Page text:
Seawitch

Water, water everywhere,
View Badges
Joined
Nov 3, 2018
Messages
1,740
Reaction score
3,947
Location
Vancouver Island
If you hadn't mentioned this was translated with software I never would have guessed. Great read of a very beautiful reef (the earlier reef is also fantastic). Given the language barrier I'm not sure my question will be answered but is it difficult to get livestock into Kazakhstan? Crazy to think this could be the only reef in your country and it's very deserving of this reef of the month feature.
I'm sure Alex will try to answer as many questions as possible. He told me that the fish came from Moscow. I don't know about the coral.
 

AlexandrFeist

Member
View Badges
Joined
May 2, 2018
Messages
43
Reaction score
346
Location
Kazakhstan
If you hadn't mentioned this was translated with software I never would have guessed. Great read of a very beautiful reef (the earlier reef is also fantastic). Given the language barrier I'm not sure my question will be answered but is it difficult to get livestock into Kazakhstan? Crazy to think this could be the only reef in your country and it's very deserving of this reef of the month feature.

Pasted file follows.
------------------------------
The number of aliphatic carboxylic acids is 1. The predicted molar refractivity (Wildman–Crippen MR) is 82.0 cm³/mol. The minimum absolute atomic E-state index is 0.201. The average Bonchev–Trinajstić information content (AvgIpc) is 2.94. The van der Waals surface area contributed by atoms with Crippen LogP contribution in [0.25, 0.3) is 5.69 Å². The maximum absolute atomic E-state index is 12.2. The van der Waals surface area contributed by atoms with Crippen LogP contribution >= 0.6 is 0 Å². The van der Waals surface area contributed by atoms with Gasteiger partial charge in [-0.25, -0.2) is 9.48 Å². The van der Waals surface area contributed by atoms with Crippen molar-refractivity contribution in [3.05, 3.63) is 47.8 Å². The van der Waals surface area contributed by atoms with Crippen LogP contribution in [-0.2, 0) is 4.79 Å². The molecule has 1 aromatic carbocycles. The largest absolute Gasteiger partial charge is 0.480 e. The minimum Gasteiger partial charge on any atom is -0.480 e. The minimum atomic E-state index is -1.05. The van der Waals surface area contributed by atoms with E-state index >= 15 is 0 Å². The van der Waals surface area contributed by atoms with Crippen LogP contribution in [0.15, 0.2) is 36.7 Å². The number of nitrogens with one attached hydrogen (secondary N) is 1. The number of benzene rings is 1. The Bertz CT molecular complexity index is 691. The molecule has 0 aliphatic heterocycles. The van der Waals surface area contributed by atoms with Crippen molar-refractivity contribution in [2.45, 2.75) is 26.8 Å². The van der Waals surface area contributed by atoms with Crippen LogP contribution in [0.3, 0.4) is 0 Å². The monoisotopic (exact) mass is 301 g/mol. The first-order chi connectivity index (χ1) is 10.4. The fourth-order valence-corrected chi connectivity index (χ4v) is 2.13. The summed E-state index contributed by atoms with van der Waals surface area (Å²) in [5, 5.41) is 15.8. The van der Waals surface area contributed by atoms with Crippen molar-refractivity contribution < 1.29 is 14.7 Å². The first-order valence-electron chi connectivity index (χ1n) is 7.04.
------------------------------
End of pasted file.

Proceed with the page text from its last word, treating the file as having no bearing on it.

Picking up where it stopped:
In fact, there are marine aquariums in Kazakhstan, but very few.

As for the delivery of fish and corals, this is a big problem. All animals come from Russia, usually from Moscow, and sometimes the road took 2 days. Sometimes corals travel with overexposure from friends and continue to go to me.

Write a translator, if that is not clear, ask.
 
https://www.omegasea.net/

Anirban

Valuable Member
View Badges
Joined
Sep 18, 2015
Messages
4,869
Reaction score
7,978
Location
Chapel Hill
Seawitch submitted a new Article:

Reef of the Month, April 2019, @alexandrfeist

We are delighted to announce that the April, 2019, Reef of the Month belongs to @AlexandrFeist. Alex has an excellent build thread which you may want to read. As you'll see below in photos, Alex has an extraordinary reef tank. All of the photos shown below are courtesy of @AlexandrFeist, ©2019, All Rights Reserved.

This Reef of the Month was a bit more challenging than usual to put together because the story of Alex's tank below has been translated from Russian to English. Since Alex doesn't speak English, and I don't speak Russian, we used online translators as much as possible and then polished the edges. I have done my best while editing to preserve the flavor and intent of Alex's original writings. We hope that you enjoy the finished product.

~~~~~~~~~~~~~~~~~~~~~~~~~~~~~~

IMG_2224 (1).jpg


My name is Alexander Feist. I live in Kazakhstan, in the city of Kostanay. For 10 years, I was very fond of freshwater aquariums.